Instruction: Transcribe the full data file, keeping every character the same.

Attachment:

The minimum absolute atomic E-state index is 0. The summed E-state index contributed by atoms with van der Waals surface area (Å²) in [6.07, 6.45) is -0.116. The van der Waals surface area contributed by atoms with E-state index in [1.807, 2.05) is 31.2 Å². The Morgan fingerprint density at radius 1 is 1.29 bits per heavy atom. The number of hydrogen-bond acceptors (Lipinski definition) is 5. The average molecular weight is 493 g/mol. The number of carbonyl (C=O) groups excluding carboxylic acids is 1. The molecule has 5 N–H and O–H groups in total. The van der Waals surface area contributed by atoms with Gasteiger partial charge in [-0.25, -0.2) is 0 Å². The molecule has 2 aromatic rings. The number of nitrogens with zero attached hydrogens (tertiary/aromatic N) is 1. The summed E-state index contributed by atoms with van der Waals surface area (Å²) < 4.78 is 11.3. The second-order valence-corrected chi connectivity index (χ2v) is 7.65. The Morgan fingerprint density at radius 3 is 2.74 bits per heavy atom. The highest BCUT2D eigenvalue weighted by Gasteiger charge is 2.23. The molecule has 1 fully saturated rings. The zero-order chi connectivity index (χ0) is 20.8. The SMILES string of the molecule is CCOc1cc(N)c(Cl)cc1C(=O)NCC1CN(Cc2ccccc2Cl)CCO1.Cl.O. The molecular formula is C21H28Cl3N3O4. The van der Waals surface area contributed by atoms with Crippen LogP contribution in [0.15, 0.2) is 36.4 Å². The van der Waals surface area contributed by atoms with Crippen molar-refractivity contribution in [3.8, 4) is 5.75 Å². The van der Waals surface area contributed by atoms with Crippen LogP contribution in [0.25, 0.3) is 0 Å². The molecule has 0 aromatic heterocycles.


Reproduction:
The minimum absolute atomic E-state index is 0. The summed E-state index contributed by atoms with van der Waals surface area (Å²) in [6.07, 6.45) is -0.116. The van der Waals surface area contributed by atoms with E-state index in [1.807, 2.05) is 31.2 Å². The Morgan fingerprint density at radius 1 is 1.29 bits per heavy atom. The number of hydrogen-bond acceptors (Lipinski definition) is 5. The average molecular weight is 493 g/mol. The number of carbonyl (C=O) groups excluding carboxylic acids is 1. The molecule has 5 N–H and O–H groups in total. The van der Waals surface area contributed by atoms with Gasteiger partial charge in [-0.25, -0.2) is 0 Å². The molecule has 2 aromatic rings. The number of nitrogens with zero attached hydrogens (tertiary/aromatic N) is 1. The summed E-state index contributed by atoms with van der Waals surface area (Å²) < 4.78 is 11.3. The second-order valence-corrected chi connectivity index (χ2v) is 7.65. The Morgan fingerprint density at radius 3 is 2.74 bits per heavy atom. The highest BCUT2D eigenvalue weighted by Gasteiger charge is 2.23. The molecule has 1 fully saturated rings. The zero-order chi connectivity index (χ0) is 20.8. The SMILES string of the molecule is CCOc1cc(N)c(Cl)cc1C(=O)NCC1CN(Cc2ccccc2Cl)CCO1.Cl.O. The molecular formula is C21H28Cl3N3O4. The van der Waals surface area contributed by atoms with Crippen LogP contribution in [0.15, 0.2) is 36.4 Å². The van der Waals surface area contributed by atoms with Crippen molar-refractivity contribution in [3.8, 4) is 5.75 Å². The van der Waals surface area contributed by atoms with Crippen LogP contribution in [0.25, 0.3) is 0 Å². The molecule has 0 aromatic heterocycles.